RIP Prop Desks
The Volcker Rule and its legislative translation
August 26, 2010
It used to be that Alan Greenspan was a rock star in the investment universe. After all, he did preside over the longest economic expansion in U.S. history. Lots of fans have lately unfriended Greenspan – though he still commands top dollar as a speaker. Partially, it’s based on the minutiae of reckless consumer mortgage behaviour, where Greenspan and his FOMC colleagues were supposed to have said to aspiring homeowners: “don’t buy; rent and invest the difference,” and then whacked them with an interest rate increase. Or rather whacked their improvident bankers.
More thoughtfully, critics have decried Greenspan’s belief in financial innovation. Or more properly, financial innovation as an intrinsically self-regulating process. Securitization, by itself, need not be harmful – any more than government deficits should be considered harmful – as long as consenting adults know what they’re doing.
But the fallout from the Great Financial Crunch suggests otherwise. Consenting adults didn’t have a clue what they were doing: too many people took too many risks because there were too few rules to prevent them from gaming the system.
In steps Paul Volcker, Greenspan’s predecessor at the Federal Reserve. He proposed a basic rule to prevent proprietary trading by banks as well as side investments in hedge funds and private equity deals. It was, after all, the proprietary traders, making bets on CDOs and CDSs, among other bankster activity, that bankrupted Bear Stearns and Lehman Brothers.
Stopping prop desk traders from playing Russian roulette with borrowed bank capital is not so easy, it turns out.
Former IMF chief research counsellor Simon Johnson notes (with a clever title, “The Treasury Position,” which recalls ‘The Treasury View” – the 1930s bureaucratic opposition to Keynes):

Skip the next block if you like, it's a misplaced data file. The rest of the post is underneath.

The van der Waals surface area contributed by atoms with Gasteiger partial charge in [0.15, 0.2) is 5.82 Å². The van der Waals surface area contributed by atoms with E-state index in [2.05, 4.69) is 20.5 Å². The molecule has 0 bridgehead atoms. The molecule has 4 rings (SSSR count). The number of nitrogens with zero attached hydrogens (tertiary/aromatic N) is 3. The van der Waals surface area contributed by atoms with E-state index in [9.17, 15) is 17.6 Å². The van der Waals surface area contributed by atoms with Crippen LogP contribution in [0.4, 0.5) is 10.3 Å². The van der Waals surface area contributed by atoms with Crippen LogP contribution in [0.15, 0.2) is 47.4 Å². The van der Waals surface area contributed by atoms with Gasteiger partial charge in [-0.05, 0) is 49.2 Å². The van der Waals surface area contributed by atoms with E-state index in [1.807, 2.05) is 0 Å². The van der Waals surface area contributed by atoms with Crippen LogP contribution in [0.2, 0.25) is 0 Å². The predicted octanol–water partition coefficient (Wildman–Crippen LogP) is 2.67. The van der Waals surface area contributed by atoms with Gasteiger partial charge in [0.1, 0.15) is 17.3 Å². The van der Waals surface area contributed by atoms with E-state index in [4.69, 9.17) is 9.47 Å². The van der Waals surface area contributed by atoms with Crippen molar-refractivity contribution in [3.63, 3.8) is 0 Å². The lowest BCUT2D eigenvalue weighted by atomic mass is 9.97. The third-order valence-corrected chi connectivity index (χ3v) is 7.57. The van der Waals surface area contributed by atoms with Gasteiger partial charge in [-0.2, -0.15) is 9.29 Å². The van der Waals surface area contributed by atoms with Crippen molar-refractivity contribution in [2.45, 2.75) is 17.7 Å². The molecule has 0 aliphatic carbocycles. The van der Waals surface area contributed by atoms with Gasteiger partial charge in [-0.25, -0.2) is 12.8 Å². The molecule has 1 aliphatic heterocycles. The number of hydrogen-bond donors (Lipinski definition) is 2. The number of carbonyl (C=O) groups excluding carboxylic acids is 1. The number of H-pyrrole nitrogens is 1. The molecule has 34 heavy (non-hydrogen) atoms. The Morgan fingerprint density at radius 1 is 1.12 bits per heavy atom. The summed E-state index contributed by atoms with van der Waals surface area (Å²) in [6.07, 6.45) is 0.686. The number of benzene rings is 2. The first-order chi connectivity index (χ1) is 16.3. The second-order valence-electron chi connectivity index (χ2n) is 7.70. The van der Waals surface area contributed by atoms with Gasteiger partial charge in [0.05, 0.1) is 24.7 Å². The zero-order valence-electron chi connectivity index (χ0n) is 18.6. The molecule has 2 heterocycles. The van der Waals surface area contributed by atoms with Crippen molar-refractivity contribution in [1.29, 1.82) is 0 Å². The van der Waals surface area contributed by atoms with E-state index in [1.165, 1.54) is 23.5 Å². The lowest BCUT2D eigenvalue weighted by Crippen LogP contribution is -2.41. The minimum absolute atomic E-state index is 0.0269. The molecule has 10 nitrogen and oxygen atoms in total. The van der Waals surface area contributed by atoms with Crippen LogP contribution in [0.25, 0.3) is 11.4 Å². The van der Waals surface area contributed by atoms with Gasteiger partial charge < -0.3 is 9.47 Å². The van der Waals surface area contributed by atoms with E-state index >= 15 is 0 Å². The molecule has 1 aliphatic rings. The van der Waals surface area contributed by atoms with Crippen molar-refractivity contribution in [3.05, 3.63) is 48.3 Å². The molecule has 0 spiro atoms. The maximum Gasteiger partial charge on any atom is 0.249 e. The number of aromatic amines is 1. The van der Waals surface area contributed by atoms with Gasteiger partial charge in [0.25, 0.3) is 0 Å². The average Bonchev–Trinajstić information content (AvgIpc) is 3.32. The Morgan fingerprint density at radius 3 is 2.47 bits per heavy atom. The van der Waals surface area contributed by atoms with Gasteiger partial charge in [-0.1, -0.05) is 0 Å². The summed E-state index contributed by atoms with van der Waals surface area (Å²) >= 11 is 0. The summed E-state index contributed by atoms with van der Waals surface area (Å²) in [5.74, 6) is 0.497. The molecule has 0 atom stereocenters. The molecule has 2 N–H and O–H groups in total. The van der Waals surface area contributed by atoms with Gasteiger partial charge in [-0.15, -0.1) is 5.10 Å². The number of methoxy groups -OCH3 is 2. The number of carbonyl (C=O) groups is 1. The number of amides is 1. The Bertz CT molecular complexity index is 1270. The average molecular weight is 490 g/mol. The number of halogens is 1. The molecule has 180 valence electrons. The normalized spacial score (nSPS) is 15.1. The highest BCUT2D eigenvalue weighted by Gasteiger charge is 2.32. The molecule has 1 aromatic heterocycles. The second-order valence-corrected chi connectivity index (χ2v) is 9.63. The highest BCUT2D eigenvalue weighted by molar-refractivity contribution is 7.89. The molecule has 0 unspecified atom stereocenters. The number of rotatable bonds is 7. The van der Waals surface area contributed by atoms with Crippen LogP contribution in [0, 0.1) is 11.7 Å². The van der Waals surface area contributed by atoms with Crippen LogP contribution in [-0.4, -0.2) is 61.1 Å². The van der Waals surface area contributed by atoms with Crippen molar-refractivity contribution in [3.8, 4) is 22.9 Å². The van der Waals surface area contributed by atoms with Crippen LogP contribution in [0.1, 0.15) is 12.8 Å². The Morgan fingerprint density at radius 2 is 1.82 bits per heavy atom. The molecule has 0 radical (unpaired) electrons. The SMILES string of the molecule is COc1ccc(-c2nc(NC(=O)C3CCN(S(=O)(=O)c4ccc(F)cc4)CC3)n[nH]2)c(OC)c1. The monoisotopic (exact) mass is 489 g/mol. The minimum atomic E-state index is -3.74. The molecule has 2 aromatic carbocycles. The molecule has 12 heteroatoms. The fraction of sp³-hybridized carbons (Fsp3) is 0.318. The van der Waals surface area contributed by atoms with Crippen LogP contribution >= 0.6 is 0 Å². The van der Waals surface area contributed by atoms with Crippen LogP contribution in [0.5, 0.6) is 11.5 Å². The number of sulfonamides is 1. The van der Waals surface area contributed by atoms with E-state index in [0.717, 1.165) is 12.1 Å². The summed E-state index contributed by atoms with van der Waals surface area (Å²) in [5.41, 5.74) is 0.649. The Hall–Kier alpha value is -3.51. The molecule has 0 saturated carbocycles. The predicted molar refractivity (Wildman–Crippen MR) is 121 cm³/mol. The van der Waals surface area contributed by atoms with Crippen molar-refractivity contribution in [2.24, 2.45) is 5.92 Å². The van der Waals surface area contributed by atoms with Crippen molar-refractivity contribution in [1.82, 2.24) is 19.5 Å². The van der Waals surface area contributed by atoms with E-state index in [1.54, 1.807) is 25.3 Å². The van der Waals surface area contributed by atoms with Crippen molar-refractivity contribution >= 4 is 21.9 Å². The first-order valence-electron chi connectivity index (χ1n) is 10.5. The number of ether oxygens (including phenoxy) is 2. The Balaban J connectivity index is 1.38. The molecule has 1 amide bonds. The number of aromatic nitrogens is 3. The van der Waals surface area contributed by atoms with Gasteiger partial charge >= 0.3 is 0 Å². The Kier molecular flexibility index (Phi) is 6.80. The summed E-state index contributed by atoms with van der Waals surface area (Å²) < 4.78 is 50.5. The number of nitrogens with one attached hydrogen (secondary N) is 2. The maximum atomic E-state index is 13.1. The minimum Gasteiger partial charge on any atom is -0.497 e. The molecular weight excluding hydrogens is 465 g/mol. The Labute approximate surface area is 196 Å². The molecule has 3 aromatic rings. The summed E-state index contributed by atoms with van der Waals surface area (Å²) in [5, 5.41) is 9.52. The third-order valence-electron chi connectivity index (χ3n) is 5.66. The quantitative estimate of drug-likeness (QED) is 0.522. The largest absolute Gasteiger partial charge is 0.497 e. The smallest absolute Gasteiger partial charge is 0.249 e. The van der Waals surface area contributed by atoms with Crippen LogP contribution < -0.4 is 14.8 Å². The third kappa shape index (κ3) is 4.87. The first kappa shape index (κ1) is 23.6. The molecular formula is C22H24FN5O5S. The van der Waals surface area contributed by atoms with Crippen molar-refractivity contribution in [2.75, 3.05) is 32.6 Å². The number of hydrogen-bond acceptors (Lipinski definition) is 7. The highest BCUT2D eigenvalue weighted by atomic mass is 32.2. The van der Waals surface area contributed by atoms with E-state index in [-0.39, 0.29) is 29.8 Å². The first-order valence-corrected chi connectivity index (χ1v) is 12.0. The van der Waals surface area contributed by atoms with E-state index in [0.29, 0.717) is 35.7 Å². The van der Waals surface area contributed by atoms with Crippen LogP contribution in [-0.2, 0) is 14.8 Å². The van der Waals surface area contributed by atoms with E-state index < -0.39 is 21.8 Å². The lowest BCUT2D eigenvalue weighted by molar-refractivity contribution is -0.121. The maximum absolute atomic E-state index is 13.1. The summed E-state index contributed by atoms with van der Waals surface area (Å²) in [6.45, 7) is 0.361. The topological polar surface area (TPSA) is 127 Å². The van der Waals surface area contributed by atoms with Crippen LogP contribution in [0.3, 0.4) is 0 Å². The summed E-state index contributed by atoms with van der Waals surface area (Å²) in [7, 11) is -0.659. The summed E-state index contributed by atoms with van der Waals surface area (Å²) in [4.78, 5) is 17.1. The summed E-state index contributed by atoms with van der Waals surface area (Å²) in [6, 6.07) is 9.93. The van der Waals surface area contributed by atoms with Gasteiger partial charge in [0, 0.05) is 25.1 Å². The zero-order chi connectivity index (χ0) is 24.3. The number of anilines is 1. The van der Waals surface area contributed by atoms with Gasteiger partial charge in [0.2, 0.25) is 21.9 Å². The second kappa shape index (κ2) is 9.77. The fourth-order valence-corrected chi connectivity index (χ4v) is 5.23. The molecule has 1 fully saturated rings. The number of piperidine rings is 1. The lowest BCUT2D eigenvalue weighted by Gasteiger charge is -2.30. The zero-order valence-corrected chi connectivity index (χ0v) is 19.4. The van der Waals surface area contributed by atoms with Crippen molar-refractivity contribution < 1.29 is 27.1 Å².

“Senators Carl Levin of Michigan and Jeff Merkley of Oregon, after considerable effort, were able to place strong language in the Dodd-Frank financial-sector legislation – enacting a version of the “Volcker Rule” that would require big banks to become significantly less risky. While this idea originated with Paul Volcker … it was clear – from the beginning and throughout the detailed negotiations this spring – that the Treasury Department was less than fully enthusiastic about this approach.”
What does the Volcker rule involve? “Reducing conflicts of interest, limiting proprietary trading and ensuring that market-making doesn’t become a hidden way for banks to take huge risks.”
Adds Johnson: “[I]n the Treasury interpretation big banks would be allowed to rearrange their activities so they can still effectively take big risks – earning big returns in good times and creating major problems for the rest of us when the cycle next turns down. Mr. Geithner is insisting, as he did throughout the Congressional negotiations, that all the weight should be placed on increasing capital and improving its quality. This is not objectionable as one element of a reform strategy, but it still looks very much like putting all our eggs in one dubious basket – one that has failed us repeatedly before.”
Does all of this matter? For Johnson, yes. It’s not a theoretical discussion.
“Given this context, we should worry and wonder about the “financial innovation” to which the secretary alludes. Again, this sounds good in principle, but in practice the benefits are elusive, if not illusory – other than for people in privileged positions within the financial sector. Mr. Geithner wants the financial sector to be able to take more risk – but to what end, from the point of view of society as a whole?”
Trading principles versus principal trading: the Hegelian synthesis seems far in the future.